While not providing a particularly new reading of Barth’s “The New World in the Bible,” Wood’s analysis is carefully executed as he highlights that Barth’s “restatement of the scripture principle within a Trinitarian doctrine of revelation” shows his work in CD I and the 1917 lecture to be “two points on a single theological trajectory” (10). In his survey of the two editions of the Romans commentary, Wood’s most important point is that Barth’s reactions against historical-critical work in the commentary are driven fundamentally by a “spiritual-theological” emphasis on the freedom of God and the primacy of God’s act in Jesus Christ. Wood then highlights how Barth’s growing affinity with the Reformed tradition during his time in Göttingen led to a watershed in his hermeneutical reflections, especially with reference to the connection between the unique ethical impulse of Calvinism and the Reformed emphasis on the Protestant scripture principle in his lectures on Calvin and the Reformed Confessions. Barth’s growing articulation of a Trinitarian doctrine of revelation in which the scripture principle is central, as well as his emphasis on the distinction between revelation and scripture made most clear in the use “witness” in conceptualizing scripture’s role in relation to the self-revealing God, is discerned by Wood in the prolegomena to Barth’s Göttingen dogmatic lectures.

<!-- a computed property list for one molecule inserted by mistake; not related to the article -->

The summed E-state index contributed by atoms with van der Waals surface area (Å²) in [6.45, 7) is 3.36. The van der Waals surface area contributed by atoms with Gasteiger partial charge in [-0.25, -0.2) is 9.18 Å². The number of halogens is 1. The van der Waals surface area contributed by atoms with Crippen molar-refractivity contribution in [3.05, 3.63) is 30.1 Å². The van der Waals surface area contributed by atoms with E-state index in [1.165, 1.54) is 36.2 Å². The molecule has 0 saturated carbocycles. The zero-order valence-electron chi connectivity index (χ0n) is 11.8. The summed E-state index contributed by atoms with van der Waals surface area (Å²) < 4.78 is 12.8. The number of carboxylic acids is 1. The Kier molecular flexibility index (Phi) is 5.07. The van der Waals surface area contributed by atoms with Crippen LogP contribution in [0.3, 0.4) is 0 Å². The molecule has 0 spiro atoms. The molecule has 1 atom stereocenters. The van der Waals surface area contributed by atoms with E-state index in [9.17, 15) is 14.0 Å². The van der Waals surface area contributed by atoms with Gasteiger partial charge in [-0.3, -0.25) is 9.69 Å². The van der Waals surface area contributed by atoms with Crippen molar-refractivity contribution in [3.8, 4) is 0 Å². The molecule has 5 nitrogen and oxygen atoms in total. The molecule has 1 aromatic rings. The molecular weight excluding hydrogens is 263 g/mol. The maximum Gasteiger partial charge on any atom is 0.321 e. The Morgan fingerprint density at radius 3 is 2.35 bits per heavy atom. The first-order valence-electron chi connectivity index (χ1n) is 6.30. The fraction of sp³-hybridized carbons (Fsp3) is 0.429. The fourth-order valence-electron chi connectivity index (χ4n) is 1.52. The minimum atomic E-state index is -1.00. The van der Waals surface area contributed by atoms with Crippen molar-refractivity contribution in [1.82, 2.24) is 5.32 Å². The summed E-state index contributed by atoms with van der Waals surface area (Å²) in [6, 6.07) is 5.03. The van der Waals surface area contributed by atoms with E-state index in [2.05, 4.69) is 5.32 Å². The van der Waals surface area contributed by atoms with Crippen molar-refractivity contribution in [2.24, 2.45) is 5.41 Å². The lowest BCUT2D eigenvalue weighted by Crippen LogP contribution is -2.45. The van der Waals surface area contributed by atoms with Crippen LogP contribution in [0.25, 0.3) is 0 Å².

Perhaps the most interesting section of Wood’s volume comes in the second chapter as he treats the connection between Barth’s discourse on modernity, and his hermeneutical and historiographical work. As Wood points out, there has been relatively little study of Barth’s history of modern. By offering a close reading the first chapter, Wood discovers again Barth’s urging that reading be done always in the context of the church. He puts his finger on why Barth feels free to approach scripture without being particularly worried by various modern hermeneutical preoccupations. Because Barth, as a reader of scripture, holds himself to be “radically implicated by the subject matter” of scripture, he can view the authors of scripture as witnesses rather than sources (63). The authors stand in the same relation to the subject matter of their text as does Barth. Barth’s understanding of appropriate responsibility, humility and faithfulness in the work of engaging the history of theology is grounded in nothing other than the church’s existence in relationship to God and the world. Wood connects this to the proper approach for scriptural interpretation: just as the act of historiography is an act of responsibility, humility and faith for Barth, so is theological interpretation. Barth resisted the modern development of general hermeneutics by refusing “to concede that the early modern history of violent interpretative conflict is either (as a historical reality) resistant to theologically and politically responsible description or (as a historiographical construct) a value-neutral narrative to which Christian theology must answer” (98). One ought not to approach scripture with unwavering confidence in one’s own interpretative skills; this is neo-Pelagianism. Rather, Barth assumes God is authoritative in scripture, to which the church gratefully responds in faith and trust in Christ’s promise to be with the church in the witness of scripture. The church seeks to hear the Word, by, through, in and under which it has its life.